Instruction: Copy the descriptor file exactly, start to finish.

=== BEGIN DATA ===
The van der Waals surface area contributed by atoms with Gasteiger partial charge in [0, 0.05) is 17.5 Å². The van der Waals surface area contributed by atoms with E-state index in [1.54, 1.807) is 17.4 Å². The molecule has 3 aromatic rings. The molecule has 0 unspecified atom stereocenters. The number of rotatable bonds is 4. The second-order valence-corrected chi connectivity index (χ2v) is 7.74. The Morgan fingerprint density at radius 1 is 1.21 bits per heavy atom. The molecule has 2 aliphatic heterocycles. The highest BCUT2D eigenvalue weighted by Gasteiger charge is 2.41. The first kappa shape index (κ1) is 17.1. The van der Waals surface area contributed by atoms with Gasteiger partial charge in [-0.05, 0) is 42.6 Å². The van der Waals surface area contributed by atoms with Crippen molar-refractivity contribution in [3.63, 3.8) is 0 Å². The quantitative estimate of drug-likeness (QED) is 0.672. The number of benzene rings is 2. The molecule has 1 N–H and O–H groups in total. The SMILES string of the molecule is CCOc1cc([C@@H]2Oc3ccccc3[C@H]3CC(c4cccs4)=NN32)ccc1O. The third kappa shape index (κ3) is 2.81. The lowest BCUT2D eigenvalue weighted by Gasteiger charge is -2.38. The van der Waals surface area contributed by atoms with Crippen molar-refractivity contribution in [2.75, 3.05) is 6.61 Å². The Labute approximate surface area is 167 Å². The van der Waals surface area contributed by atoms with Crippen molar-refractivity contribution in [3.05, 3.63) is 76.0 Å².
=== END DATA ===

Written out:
The van der Waals surface area contributed by atoms with Gasteiger partial charge in [0, 0.05) is 17.5 Å². The van der Waals surface area contributed by atoms with E-state index in [1.54, 1.807) is 17.4 Å². The molecule has 3 aromatic rings. The molecule has 0 unspecified atom stereocenters. The number of rotatable bonds is 4. The second-order valence-corrected chi connectivity index (χ2v) is 7.74. The Morgan fingerprint density at radius 1 is 1.21 bits per heavy atom. The molecule has 2 aliphatic heterocycles. The highest BCUT2D eigenvalue weighted by Gasteiger charge is 2.41. The first kappa shape index (κ1) is 17.1. The van der Waals surface area contributed by atoms with Gasteiger partial charge in [-0.05, 0) is 42.6 Å². The van der Waals surface area contributed by atoms with Crippen molar-refractivity contribution in [3.63, 3.8) is 0 Å². The quantitative estimate of drug-likeness (QED) is 0.672. The number of benzene rings is 2. The molecule has 1 N–H and O–H groups in total. The SMILES string of the molecule is CCOc1cc([C@@H]2Oc3ccccc3[C@H]3CC(c4cccs4)=NN32)ccc1O. The third kappa shape index (κ3) is 2.81. The lowest BCUT2D eigenvalue weighted by Gasteiger charge is -2.38. The van der Waals surface area contributed by atoms with Crippen molar-refractivity contribution in [2.75, 3.05) is 6.61 Å². The Labute approximate surface area is 167 Å². The van der Waals surface area contributed by atoms with Crippen molar-refractivity contribution in [3.05, 3.63) is 76.0 Å².